Despite Economic Crisis, Medvedev Pledges Military Buildup

It seems that the long-awaited thaw that many observers had expected from an Obama-Medvedev partnership just got doused with a cold glass of reality. Citing US and NATO military expansion up to its borders, President Dmitry Medvedev announced at a meeting with defense ministry officials on Tuesday that Russia must quickly enact a “large-scale rearmament.” “Attempts to expand the military infrastructure of NATO near the borders of our country are continuing,” Medvedev told an annual meeting with the Defense Ministry’s top commanders. “A modern military well trained and well equipped with modern weapons… is a guarantee of our protection from any potential threat or attempts to pressure our country. The transition of all military units to a level of combat readiness is number one on the agenda.” The Russian president’s tough words show that the Kremlin is taking no chances with its security, despite Washington’s recent declarations of friendship and renewed trust. Before US Secretary of State Hillary Clinton ceremoniously pressed the “reset” button together with her Russian counterpart, Sergey Lavrov, Clinton told a meeting of NATO foreign ministers that Washington wanted “a fresh start” in relations with Moscow.

“We… must find ways to manage our differences with Russia where they persist, and stand firm where our principles or our vital interests are at stake,” Clinton remarked. It was probably the “vital interests” part of Clinton’s speech that rang some alarm bells in Moscow. Indeed, ‘standing firm on vital interests’ may be loosely interpreted to mean just about anything, including the spread of democracy, acquiring new pools of non-renewable resources and seizing new slabs of geopolitical real estate in Central Asia. Other equally important issues, for example, the possible inclusion of Georgia and Ukraine into the Cold War military organization, continues to rankle the Kremlin. The Russian president hinted at precisely such a possible future scenario when he said that the US and NATO are beefing up their forces not simply over ideological considerations, as was the case during the Cold War, but in a strategic maneuvering for diminishing natural resources, namely oil and gas, which Russia has in tremendous amounts. Tiberio Graziano, editor of Eurasia magazine on geopolitical studies, echoed these sentiments in a recent interview with RT. Asked about the recent gas crisis between Kiev and Moscow, Graziano put the blame on NATO and EU expansion.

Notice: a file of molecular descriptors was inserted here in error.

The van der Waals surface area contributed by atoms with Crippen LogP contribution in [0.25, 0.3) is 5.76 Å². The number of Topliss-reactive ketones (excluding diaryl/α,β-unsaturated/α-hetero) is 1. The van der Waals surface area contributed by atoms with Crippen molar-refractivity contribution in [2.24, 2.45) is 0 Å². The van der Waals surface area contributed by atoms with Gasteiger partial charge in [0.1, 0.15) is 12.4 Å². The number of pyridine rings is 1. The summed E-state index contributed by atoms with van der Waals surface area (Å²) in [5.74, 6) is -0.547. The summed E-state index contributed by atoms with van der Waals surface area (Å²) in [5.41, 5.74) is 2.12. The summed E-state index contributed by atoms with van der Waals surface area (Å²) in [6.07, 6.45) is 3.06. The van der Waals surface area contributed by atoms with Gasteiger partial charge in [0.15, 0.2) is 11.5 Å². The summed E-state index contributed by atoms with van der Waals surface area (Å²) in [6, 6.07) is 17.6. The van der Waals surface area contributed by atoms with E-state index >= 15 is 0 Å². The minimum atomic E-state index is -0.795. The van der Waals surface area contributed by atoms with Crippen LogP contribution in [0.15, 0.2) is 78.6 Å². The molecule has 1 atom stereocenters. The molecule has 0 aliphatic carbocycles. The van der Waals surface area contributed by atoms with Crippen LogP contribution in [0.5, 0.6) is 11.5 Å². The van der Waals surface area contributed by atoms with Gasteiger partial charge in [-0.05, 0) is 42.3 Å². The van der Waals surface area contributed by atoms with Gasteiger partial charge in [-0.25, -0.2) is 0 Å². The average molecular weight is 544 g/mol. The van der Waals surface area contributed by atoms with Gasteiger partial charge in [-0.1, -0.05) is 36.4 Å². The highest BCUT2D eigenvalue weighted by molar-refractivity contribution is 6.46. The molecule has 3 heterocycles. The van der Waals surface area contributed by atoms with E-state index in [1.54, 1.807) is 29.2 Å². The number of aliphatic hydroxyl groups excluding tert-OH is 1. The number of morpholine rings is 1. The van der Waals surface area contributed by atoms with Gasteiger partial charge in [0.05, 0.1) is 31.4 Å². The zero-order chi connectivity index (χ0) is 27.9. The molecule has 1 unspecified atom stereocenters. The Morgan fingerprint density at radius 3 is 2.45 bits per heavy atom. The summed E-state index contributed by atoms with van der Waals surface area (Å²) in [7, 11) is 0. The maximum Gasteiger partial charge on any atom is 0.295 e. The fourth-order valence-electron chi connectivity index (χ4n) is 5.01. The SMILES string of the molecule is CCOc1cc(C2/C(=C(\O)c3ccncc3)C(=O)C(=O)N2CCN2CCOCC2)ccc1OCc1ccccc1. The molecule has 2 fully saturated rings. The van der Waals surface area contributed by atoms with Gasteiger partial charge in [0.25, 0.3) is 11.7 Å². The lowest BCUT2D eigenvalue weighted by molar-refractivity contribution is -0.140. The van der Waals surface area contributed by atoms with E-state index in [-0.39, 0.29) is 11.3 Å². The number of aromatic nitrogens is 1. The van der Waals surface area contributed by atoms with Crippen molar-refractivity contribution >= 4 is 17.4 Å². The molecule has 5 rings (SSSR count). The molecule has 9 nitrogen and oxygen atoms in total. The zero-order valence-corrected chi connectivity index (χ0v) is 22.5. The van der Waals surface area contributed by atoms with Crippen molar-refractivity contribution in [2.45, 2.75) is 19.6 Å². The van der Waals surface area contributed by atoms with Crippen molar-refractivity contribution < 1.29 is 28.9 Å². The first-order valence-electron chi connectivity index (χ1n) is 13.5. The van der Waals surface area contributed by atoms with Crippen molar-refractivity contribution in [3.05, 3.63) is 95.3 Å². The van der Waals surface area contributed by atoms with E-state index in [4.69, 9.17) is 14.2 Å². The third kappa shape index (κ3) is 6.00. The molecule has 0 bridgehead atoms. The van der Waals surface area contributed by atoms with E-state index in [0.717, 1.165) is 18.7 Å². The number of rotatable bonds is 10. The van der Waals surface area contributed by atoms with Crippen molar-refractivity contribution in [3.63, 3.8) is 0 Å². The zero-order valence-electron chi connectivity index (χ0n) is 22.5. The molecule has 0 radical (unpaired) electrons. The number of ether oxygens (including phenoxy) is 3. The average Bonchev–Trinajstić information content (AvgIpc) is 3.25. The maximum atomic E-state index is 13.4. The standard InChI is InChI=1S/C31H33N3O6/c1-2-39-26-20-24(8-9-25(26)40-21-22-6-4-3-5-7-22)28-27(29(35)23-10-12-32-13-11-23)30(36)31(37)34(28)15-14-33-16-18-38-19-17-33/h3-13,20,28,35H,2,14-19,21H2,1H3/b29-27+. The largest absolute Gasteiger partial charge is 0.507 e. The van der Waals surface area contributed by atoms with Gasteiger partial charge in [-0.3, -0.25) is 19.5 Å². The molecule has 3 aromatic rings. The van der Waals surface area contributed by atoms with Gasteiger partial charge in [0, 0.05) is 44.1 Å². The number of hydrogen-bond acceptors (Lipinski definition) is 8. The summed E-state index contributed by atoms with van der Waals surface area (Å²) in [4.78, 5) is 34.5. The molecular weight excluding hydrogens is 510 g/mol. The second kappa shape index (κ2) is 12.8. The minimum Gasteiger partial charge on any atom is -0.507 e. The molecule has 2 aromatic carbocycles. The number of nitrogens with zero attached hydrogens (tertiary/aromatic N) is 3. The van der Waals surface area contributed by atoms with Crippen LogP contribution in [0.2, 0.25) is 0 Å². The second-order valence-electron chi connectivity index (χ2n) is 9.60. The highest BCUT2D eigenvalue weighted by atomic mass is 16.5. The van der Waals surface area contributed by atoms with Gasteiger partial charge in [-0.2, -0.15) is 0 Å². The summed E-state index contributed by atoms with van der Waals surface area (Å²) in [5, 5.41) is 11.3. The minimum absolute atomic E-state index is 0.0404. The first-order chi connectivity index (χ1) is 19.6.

“The origin of the gas dispute… is actually a reflection of NATO enlargement in Eastern Europe as well as EU expansion into Eastern European countries,” Graziano said. “This kind of enlargement began in 1989 after the fall of the Berlin Wall. From that moment the United States had decided to manage the whole planet. They chose Western Europe as a starting point to move in the direction of Russia and Central Asia, as it’s known that Central Asia has huge resources of gas and oil.”

Presently, Moscow continues to watch developments in Eastern Europe, specifically in Poland and the Czech Republic where Washington, on the pretense of an Iranian missile threat, plans to install components of its missile defense system. Although US President Barack Obama has sent signals to Moscow that he is prepared to abandon the missile brainchild of the Bush administration, any sort of a deal will probably require that Moscow exert some influence on Tehran, which is suspected of pursuing a nuclear weapons program. But it is not simply western expansion that prompts Russia to begin a military rearmament, which is to start in 2011. In an apparent reference to Russia’s last year’s five-day war with Georgia, which was sparked after Tbilisi launched a morning assault that killed hundreds of South Ossetian residents and 12 Russian peacekeepers, Medvedev made reference to “local crises” that also threaten Russia’s peace and prosperity. “An analysis of the military-political situation… has shown that a serious conflict potential remains in a number of regions; threats are persisting that cause both local conflicts and international terrorism,” the president said. Defense Minister Anatoly Serdyukov told RIA Novosti that «70 percent of its weaponry would be modern by 2020.» Next month, the dialogue will continue as Dmitry Medvedev and Barack Obama meet for the first time in London for the G20 summit.


In related news:

Russia's Submarine Fleet Has 60 Vessels in Active Aervice